Does your cross-border tax planning stand up to today’s scrutiny?
By Steven Langford, Partner, Blevins Franks

There has never been more tax transparency than today. With the ‘Common Reporting Standard’ (CRS) global initiative now in full flow, tax offices across the world are keeping track of taxpayers’ offshore assets and accounts through the automatic exchange of

information. And they are increasingly starting to follow up on discrepancies.
In the case of Her Majesty’s Revenue & Customs (HMRC), where UK tax
declarations do not match offshore information received under CRS, they have been sending out ‘nudge letters’. These are prompting tax payers to check and correct details of overseas income and gains on their UK tax records or potentially face a tax investigation.
Legitimate cross-border tax planning has always been crucial, but with such heightened worldwide scrutiny it is more important than ever to ensure you are paying the right taxes, in the right place, at the right time. If you get it wrong, even unintentionally, the penalties can be severe.

What is the Common Reporting Standard?

The CRS came into effect in 2016, when the early adopters began collecting information on financial accounts held by non-residents. The first actual exchange took place in 2017 between 49 jurisdictions, including the UK and Spain. Today, over 100 countries are co-operating; in 2019 alone, they shared
details on 84 million offshore accounts covering total assets of €10 trillion.
The financial institutions obligated to report information each year include banks, custodians, certain investment entities and insurance companies, trusts and foundations. Besides basic contact details, country of tax residence and tax identification number, the focus is on financial assets owned outside the country of residence. This includes investment income (interest, dividends, income from certain insurance contracts, annuities etc.), account balances and gross proceeds from the sale of financial assets.

Local scrutiny

This increased global transparency enables local tax offices to easily verify whether tax payers have accurately reported their worldwide income on their income tax and, where relevant, wealth tax returns.
In Spain too, the authorities have been following up discrepancies after comparing data to residents’ declarations. Remember: Spanish residents are also required to submit a Modelo 720 each year to list overseas assets exceeding €50,000 in certain categories, with severe penalties for discrepancies or failure to comply.

The UK’s clampdown on tax evasion

In the last decade, the UK government has introduced over 100 measures and 200 task forces targeting tax avoidance.
Today, the CRS plays a key ongoing part in HMRC’s strategy. Using its ‘Connect’ analysis programme, it can cross-check data received from abroad with its own (including details on salaries, bank accounts, loans, property, car ownership etc.). In 2018/19, HMRC received £560 million from offshore tax investigations, 72% more than the year before CRS data collection began. Recent tougher penalties for undeclared offshore income and gains include an unlimited fine and up to six months in prison.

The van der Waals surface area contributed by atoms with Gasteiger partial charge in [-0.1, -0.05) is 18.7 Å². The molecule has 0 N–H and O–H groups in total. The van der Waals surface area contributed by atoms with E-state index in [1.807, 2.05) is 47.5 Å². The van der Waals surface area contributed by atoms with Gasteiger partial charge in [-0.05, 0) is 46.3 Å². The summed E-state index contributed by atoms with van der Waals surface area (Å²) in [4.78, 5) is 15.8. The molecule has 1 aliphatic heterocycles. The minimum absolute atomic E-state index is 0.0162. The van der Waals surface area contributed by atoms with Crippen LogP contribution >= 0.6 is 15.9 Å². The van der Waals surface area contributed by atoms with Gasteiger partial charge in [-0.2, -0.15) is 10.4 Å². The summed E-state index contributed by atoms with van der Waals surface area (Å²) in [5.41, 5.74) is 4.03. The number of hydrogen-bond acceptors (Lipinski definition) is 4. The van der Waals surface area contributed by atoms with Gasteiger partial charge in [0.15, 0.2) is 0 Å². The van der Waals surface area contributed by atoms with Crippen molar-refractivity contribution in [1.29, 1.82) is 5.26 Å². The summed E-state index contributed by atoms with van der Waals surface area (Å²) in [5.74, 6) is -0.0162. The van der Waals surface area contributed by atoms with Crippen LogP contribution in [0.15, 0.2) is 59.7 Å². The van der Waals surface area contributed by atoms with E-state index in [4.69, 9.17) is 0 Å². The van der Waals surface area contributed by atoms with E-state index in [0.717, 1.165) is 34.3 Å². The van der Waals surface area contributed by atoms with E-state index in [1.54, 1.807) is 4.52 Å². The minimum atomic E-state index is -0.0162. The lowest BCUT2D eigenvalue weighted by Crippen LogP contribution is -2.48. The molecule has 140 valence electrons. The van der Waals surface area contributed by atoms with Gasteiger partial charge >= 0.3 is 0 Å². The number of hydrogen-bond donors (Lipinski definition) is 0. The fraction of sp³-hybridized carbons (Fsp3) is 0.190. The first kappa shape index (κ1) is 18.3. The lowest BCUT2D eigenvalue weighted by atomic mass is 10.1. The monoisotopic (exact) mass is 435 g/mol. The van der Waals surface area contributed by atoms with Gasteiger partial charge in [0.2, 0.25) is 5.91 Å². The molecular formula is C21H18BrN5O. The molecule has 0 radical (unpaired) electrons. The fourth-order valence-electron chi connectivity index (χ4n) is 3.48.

The March 2020 UK budget allocated extra funding, staff and resources to further scale up its tax evasion scrutiny.

New EU law to share cross-border tax information

To deter aggressive tax planning and uncover information not usually captured through the CRS, the EU has brought in new reporting obligations for cross-border tax arrangements by advisers, accountants and other third-party professionals, through the EU directive known as DAC6.

The importance of getting it right

If you are tax resident in one country and have assets or earn income in another, take extreme care. You need to follow the local tax rules, the UK tax rules and also the relevant double tax treaty to make sure you are correctly declaring income and paying tax where you should be.
While cross-border taxation is highly complex, getting it wrong, for any reason, can have serious consequences. Remember, ignorance is no defence; it is your
responsibility to check you have declared all your worldwide tax liabilities and bring your tax situation up to date if necessary.
Beware too that many UK-based banks, advisers and financial providers are set to lose their licence to operate in the EU once the Brexit transition period ends, so be sure to check if your situation will change on 1 January.
There are tax planning arrangements available in Spain that can help you legitimately reduce your tax liabilities, particularly on investment capital, so take advice for the best results. A locally-based adviser with cross-border expertise can help you enjoy favourable tax treatment while offering peace of mind that you are meeting your tax obligations, here and in the UK.

Any statements concerning taxation are based upon our understanding of current taxation laws and practices which are subject to change. Tax
information has been summarised; individuals should seek personalised advice.